Jeff Pitman's Survivor: Blood vs. Water recaps

Logic vs. emotion


Overall, this was a satisfying, compelling episode of Survivor, the primary strengths of which were storytelling and character development. For the first time in a while, editing made a decent attempt to introduce and examine every contestant, particularly the new ones, and some of the new contestants made great first impressions (mostly Vytas and Caleb, with Brad along for comic relief). Expanding the concept of Survivor to a game played with/against a loved one creates new dramatic possibilities, as was demonstrated repeatedly, and at least for one season, the concept seems legitimately worth exploring.


Even so, however, the future is not necessarily entirely bright. We also loved the first episode of South Pacific, which, as it also featured Redemption Island, seems like a fair comparison. Going forward, each episode will now be saddled with the Redemption Island format: an elimination duel at the outset, followed by a reward/immunity challenge, then a Tribal Council that the opening act has already established isn't all that important. Not only that, but future episodes will last the standard 60 minutes, instead of the premiere's 90, and a good chunk of that real estate will be squandered on RI. Still, there's no foreseeable letup in the watching the contestants wrestle with the competing priorities of tribe vs. loved one, so we'll at least keep watching and hoping... for now.


Logic vs. emotion

We'll admit it, our initial reaction to the central Blood vs. Water twist was "10 more returning players?! And they're playing against family members?! WTF? Nepotism! Creative bankruptcy!" After thinking about it for a while, though, we could see that having from-the-get-go pairs altered the strategic game a bit (think of all the pairs at the Philippines merge). Just as this concept had started to grow on us, however, Redemption Island was announced, along with 40+ other twists, so we threw up our hands in dismay. But so far, that avalanche of alterations has worked.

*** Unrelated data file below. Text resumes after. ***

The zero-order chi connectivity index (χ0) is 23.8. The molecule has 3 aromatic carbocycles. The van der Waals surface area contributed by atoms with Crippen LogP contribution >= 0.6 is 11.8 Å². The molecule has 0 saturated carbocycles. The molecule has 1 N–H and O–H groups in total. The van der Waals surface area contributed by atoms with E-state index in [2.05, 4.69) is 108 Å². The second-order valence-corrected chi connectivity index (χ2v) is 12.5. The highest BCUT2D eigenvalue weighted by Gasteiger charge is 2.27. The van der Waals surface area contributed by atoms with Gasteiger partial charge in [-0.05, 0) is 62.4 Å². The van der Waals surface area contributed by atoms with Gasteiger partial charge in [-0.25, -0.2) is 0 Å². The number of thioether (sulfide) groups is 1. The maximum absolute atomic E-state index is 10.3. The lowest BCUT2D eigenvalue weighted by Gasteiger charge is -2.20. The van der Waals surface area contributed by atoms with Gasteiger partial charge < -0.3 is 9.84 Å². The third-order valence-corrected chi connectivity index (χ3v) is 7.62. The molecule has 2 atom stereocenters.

Early returns for the basic loved ones vs. returnees format are overwhelmingly positive. It has forced a refiguring of basic Survivor strategies. At its most fundamental level, it's brought emotion into a game that had largely eschewed it in favor of dispassionate, calculating strategy, at least among the players who win. And not only has emotion made a surprise return appearance, it's now often in direct conflict with strategic thinking.


While we're sure CBS and Jeff Probst love the neverending cascade of tears most of all, we appreciate how much more intrinsically complicated and fraught with peril each core part of Survivor has become, from forming alliances to winning challenges to picking someone to vote off. Almost everyone (at the moment) is playing for two people, and the convergence and/or conflict between the player's own alliances and those of their loved one add a layer of complexity to the strategic calculations. Each additional variable factors in even more difficulty: the prospect of a booted player returning from Redemption Island, the possibility of a tribemate (or alliancemate) swapping out for a booted loved one at Redemption Island, and so on. The drama is a big part of what was good about the first episode, sure. But the universe of brand-new gameplay possibilities seems massive.


Don't do it, Rupert

You take the good, you take bad: The facts of Redemption Island's half-life


As we mentioned before, though, this season also harbors a lurking, hulking beast that could still vaporize the goodwill the premiere engendered: Redemption Island. But it's not the old RI (mostly). A number of twists have been piled on top of Redemption Island this season, in a clear attempt to redeem (sorry) the concept. All in all, we think it's the least-objectionable version of RI yet, but it's still a net drag on the show. How did the individual twists pan out? Here's how we see them: